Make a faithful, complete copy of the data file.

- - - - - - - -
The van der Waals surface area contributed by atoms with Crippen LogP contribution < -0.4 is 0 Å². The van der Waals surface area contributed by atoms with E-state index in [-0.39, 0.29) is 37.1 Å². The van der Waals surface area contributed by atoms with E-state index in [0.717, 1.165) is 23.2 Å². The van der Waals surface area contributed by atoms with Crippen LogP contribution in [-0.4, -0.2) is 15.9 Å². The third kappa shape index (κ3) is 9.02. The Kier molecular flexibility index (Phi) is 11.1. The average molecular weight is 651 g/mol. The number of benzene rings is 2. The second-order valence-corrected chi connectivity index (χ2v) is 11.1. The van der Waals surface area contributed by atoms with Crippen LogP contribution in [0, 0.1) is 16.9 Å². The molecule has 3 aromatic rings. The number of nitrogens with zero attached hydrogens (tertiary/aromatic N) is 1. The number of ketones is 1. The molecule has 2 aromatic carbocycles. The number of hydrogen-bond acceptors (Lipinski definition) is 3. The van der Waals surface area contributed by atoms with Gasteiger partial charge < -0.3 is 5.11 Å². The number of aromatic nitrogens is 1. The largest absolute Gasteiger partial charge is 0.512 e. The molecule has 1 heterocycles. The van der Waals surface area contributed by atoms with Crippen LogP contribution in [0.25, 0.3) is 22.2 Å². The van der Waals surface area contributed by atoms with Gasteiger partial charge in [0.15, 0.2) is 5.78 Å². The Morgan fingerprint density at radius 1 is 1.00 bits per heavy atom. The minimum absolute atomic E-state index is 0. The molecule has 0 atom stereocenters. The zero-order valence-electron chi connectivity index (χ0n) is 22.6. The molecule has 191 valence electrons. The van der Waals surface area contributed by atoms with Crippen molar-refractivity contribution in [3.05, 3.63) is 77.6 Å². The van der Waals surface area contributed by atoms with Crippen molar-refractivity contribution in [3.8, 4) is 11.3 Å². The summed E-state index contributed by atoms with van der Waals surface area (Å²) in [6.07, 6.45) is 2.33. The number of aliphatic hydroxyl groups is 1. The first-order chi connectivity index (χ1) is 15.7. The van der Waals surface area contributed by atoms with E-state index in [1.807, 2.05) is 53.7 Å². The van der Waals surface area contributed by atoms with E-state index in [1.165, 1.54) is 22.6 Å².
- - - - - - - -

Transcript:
The van der Waals surface area contributed by atoms with Crippen LogP contribution < -0.4 is 0 Å². The van der Waals surface area contributed by atoms with E-state index in [-0.39, 0.29) is 37.1 Å². The van der Waals surface area contributed by atoms with E-state index in [0.717, 1.165) is 23.2 Å². The van der Waals surface area contributed by atoms with Crippen LogP contribution in [-0.4, -0.2) is 15.9 Å². The third kappa shape index (κ3) is 9.02. The Kier molecular flexibility index (Phi) is 11.1. The average molecular weight is 651 g/mol. The number of benzene rings is 2. The second-order valence-corrected chi connectivity index (χ2v) is 11.1. The van der Waals surface area contributed by atoms with Crippen LogP contribution in [0, 0.1) is 16.9 Å². The molecule has 3 aromatic rings. The number of nitrogens with zero attached hydrogens (tertiary/aromatic N) is 1. The number of ketones is 1. The molecule has 2 aromatic carbocycles. The number of hydrogen-bond acceptors (Lipinski definition) is 3. The van der Waals surface area contributed by atoms with Gasteiger partial charge < -0.3 is 5.11 Å². The number of aromatic nitrogens is 1. The largest absolute Gasteiger partial charge is 0.512 e. The molecule has 1 heterocycles. The van der Waals surface area contributed by atoms with Crippen LogP contribution in [0.25, 0.3) is 22.2 Å². The van der Waals surface area contributed by atoms with Gasteiger partial charge in [0.15, 0.2) is 5.78 Å². The Morgan fingerprint density at radius 1 is 1.00 bits per heavy atom. The minimum absolute atomic E-state index is 0. The molecule has 0 atom stereocenters. The zero-order valence-electron chi connectivity index (χ0n) is 22.6. The molecule has 191 valence electrons. The van der Waals surface area contributed by atoms with Crippen molar-refractivity contribution in [3.05, 3.63) is 77.6 Å². The van der Waals surface area contributed by atoms with Crippen molar-refractivity contribution in [3.8, 4) is 11.3 Å². The summed E-state index contributed by atoms with van der Waals surface area (Å²) in [6.07, 6.45) is 2.33. The number of aliphatic hydroxyl groups is 1. The first-order chi connectivity index (χ1) is 15.7. The van der Waals surface area contributed by atoms with E-state index in [1.807, 2.05) is 53.7 Å². The van der Waals surface area contributed by atoms with E-state index in [1.165, 1.54) is 22.6 Å².